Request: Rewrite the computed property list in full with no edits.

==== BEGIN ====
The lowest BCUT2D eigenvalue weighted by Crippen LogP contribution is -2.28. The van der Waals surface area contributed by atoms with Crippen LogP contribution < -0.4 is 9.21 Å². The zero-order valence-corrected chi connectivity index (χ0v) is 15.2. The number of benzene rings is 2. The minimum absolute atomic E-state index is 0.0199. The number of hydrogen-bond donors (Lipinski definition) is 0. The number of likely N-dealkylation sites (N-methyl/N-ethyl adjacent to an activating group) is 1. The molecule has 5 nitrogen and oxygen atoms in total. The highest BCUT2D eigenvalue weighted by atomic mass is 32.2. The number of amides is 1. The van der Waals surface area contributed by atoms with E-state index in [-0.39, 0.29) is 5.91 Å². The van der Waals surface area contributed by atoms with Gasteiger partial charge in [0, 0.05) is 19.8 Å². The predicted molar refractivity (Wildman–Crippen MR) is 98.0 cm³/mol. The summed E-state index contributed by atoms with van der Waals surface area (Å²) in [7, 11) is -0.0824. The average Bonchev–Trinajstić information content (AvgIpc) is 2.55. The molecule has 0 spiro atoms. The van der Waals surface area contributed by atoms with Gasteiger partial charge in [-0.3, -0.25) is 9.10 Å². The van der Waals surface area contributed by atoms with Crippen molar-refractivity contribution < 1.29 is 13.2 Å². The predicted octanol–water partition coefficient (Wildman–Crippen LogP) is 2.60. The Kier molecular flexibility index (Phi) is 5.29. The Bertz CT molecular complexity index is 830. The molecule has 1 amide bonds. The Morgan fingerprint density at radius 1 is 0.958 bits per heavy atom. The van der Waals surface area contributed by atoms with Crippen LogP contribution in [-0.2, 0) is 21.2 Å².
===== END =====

The lowest BCUT2D eigenvalue weighted by Crippen LogP contribution is -2.28. The van der Waals surface area contributed by atoms with Crippen LogP contribution < -0.4 is 9.21 Å². The zero-order valence-corrected chi connectivity index (χ0v) is 15.2. The number of benzene rings is 2. The minimum absolute atomic E-state index is 0.0199. The number of hydrogen-bond donors (Lipinski definition) is 0. The number of likely N-dealkylation sites (N-methyl/N-ethyl adjacent to an activating group) is 1. The molecule has 5 nitrogen and oxygen atoms in total. The highest BCUT2D eigenvalue weighted by atomic mass is 32.2. The number of amides is 1. The van der Waals surface area contributed by atoms with E-state index in [-0.39, 0.29) is 5.91 Å². The van der Waals surface area contributed by atoms with Gasteiger partial charge in [0, 0.05) is 19.8 Å². The predicted molar refractivity (Wildman–Crippen MR) is 98.0 cm³/mol. The summed E-state index contributed by atoms with van der Waals surface area (Å²) in [7, 11) is -0.0824. The average Bonchev–Trinajstić information content (AvgIpc) is 2.55. The molecule has 0 spiro atoms. The van der Waals surface area contributed by atoms with Gasteiger partial charge in [-0.3, -0.25) is 9.10 Å². The van der Waals surface area contributed by atoms with Crippen molar-refractivity contribution < 1.29 is 13.2 Å². The predicted octanol–water partition coefficient (Wildman–Crippen LogP) is 2.60. The Kier molecular flexibility index (Phi) is 5.29. The Bertz CT molecular complexity index is 830. The molecule has 1 amide bonds. The Morgan fingerprint density at radius 1 is 0.958 bits per heavy atom. The van der Waals surface area contributed by atoms with Crippen LogP contribution in [-0.2, 0) is 21.2 Å².